I’m in the final stages of editing my manuscript. And today I read the book aloud. Reading aloud is such a pain — it sounds strange to hear your voice after sitting for so long in silence, and it’s physically arduous — but boy, is it helpful. Here’s what I find when I do it.
Repeating words or gestures. I read aloud and hear that my protagonist shifted in his seat twice in the space of a page. I used “against” twice in a paragraph. Ehh! Buzzer.
Clunky grammar. Phrases like “had to be heard at” or “being uncomfortable with what was” or whatever I may write that ends up sounding like a Sarah Palin spoof.
Overused or too many metaphors. Did I just compare that woman to a weasel and then a sentence later her hat to a fox? Is that man’s round face like the moon? Baaad… remove.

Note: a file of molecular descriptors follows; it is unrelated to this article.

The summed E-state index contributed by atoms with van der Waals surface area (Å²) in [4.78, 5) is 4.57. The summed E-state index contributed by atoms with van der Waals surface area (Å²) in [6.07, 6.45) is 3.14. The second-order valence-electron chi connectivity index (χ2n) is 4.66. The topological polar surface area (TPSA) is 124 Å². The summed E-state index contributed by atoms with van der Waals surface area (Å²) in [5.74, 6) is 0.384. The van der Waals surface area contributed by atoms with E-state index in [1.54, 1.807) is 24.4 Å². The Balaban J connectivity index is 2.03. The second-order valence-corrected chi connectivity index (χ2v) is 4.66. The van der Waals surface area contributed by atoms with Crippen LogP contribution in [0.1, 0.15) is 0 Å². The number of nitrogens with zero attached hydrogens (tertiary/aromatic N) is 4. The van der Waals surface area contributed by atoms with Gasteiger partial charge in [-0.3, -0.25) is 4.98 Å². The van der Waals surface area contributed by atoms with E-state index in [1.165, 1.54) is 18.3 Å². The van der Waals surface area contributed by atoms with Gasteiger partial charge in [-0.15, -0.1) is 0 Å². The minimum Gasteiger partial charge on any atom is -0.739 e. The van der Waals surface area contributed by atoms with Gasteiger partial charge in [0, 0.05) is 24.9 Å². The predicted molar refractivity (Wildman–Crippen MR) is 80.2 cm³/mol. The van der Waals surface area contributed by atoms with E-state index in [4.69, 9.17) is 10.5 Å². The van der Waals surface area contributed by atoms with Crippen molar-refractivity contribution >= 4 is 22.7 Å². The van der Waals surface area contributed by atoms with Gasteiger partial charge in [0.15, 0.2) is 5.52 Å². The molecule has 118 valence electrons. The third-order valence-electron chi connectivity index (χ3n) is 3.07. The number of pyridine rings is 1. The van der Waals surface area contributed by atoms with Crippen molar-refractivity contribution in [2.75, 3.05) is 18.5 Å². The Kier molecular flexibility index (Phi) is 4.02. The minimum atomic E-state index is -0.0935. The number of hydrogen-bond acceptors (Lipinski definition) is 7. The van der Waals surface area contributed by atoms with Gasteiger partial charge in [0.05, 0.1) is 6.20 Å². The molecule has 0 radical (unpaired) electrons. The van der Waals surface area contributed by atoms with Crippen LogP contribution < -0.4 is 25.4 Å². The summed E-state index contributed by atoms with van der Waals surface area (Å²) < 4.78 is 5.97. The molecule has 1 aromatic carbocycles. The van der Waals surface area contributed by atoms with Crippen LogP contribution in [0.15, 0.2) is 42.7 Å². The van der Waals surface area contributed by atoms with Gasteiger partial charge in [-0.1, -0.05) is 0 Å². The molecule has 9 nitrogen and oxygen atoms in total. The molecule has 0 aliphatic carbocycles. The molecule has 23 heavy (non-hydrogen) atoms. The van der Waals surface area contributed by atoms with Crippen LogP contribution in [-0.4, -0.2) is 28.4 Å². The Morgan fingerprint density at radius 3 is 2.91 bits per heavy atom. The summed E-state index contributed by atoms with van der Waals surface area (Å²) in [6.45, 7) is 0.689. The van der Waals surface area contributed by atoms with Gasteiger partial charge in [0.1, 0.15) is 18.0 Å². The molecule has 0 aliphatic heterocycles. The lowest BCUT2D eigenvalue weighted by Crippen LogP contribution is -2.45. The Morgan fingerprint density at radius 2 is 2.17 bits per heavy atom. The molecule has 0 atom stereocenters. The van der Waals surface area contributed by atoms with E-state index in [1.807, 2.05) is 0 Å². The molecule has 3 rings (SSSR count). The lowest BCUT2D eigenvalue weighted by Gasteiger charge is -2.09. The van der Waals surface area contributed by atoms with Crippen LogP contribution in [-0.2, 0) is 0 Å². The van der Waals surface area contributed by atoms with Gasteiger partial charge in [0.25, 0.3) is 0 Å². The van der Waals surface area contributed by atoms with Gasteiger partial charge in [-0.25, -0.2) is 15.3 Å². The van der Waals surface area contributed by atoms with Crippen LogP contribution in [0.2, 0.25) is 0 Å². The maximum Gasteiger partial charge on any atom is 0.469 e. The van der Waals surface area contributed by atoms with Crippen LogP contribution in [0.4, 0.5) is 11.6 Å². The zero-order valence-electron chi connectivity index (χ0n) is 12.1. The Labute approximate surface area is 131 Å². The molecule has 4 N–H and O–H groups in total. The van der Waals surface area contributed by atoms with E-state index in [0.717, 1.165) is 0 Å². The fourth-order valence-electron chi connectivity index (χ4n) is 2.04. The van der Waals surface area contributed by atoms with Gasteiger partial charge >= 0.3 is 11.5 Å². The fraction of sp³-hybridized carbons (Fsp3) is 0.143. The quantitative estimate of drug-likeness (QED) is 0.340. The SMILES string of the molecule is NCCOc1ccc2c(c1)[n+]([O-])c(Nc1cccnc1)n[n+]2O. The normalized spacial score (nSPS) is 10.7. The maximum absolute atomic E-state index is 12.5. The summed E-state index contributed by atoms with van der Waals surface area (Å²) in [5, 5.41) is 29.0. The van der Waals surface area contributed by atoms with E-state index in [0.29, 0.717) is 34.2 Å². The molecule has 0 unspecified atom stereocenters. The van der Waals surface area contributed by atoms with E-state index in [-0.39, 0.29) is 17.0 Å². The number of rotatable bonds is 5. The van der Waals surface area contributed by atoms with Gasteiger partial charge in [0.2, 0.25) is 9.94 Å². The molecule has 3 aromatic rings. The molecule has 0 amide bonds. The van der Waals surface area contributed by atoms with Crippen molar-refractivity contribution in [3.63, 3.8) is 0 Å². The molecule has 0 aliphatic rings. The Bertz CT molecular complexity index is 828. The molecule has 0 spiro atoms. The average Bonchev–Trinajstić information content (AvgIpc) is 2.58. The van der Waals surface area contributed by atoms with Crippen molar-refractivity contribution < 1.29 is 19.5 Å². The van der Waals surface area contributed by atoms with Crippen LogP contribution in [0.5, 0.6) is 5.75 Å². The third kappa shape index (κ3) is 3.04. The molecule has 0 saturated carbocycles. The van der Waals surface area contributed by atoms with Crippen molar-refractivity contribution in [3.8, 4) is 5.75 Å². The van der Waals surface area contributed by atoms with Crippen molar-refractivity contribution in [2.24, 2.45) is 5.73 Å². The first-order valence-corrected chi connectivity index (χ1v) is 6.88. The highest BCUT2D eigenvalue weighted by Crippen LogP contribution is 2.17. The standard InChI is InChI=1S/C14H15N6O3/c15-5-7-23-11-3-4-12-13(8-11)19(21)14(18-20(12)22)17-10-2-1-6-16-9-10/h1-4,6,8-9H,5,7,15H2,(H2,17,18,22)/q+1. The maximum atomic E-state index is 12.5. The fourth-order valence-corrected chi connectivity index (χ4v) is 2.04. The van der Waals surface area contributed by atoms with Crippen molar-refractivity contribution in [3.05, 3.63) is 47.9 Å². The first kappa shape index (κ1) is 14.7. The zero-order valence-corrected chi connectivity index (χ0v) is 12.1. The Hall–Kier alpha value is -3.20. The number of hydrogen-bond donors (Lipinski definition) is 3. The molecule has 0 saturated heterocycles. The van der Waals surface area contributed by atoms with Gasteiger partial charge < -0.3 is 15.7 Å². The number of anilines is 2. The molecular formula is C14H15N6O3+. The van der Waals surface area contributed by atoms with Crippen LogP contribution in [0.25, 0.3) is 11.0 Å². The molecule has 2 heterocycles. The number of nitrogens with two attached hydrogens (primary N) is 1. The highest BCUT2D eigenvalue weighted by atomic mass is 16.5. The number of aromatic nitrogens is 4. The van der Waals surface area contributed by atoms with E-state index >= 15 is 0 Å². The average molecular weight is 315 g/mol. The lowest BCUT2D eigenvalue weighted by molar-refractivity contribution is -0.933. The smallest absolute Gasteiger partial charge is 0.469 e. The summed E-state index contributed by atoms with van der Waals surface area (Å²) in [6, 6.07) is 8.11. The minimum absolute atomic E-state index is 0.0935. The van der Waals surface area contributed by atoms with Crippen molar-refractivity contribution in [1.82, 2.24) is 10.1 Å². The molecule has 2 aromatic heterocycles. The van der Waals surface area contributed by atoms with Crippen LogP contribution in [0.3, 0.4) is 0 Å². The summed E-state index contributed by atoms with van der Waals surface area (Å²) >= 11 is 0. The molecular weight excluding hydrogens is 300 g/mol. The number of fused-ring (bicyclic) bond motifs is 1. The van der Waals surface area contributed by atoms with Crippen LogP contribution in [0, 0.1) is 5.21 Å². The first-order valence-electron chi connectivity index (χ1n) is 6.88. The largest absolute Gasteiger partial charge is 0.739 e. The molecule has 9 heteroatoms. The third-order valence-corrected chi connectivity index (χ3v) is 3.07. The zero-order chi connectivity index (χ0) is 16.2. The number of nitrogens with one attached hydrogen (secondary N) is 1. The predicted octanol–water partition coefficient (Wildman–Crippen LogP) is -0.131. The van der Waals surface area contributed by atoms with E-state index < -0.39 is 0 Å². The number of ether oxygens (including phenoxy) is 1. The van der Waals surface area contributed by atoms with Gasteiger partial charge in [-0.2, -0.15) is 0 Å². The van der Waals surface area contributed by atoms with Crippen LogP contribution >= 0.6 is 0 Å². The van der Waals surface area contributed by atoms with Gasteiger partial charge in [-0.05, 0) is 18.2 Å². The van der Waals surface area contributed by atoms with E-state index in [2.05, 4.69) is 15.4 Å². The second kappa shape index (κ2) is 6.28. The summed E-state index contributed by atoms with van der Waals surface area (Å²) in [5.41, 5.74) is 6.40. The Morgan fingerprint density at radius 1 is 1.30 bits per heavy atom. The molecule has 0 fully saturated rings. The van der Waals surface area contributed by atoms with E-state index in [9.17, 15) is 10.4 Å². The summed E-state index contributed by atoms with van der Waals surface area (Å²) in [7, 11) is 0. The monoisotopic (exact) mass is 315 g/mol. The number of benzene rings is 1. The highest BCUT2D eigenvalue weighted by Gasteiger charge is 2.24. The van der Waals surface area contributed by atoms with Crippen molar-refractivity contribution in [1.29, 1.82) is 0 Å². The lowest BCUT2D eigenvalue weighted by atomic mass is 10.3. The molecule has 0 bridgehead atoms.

Long sentences. Do I need both “vivid” and “green” to describe the field. Should I say “cramped” forest or is a forest by its nature cramped? Kill the darling description. Tighten, tighten, until the rhythm is smooth.
Dialogue missteps. Didn’t my protagonist already tell his cousin, in a slightly different way, that he’s anxious to confront the villain? Yes, I wouldn’t have caught that had I been reading silently. And, do I really need so many attributions? “He said,” “she said,” etc. Probably not.
And lastly, and most importantly, what I learn from reading aloud is how the tension rises and falls. Where the slow spots are. And whether or not all of that works. If not, it’s sixteen steps backward and into reconfiguring plot scenes and internal sequels. Luckily, I worked those issues out earlier in the year and didn’t have to do that today. Whew.
One thing I don’t necessarily learn but think is a great benefit is hearing yourself tell the story. Hearing your voice. How you project. How you articulate. How quickly you read. How you deliver the story to the outside world is incredibly important, because after all, that’s what this whole endeavor is about.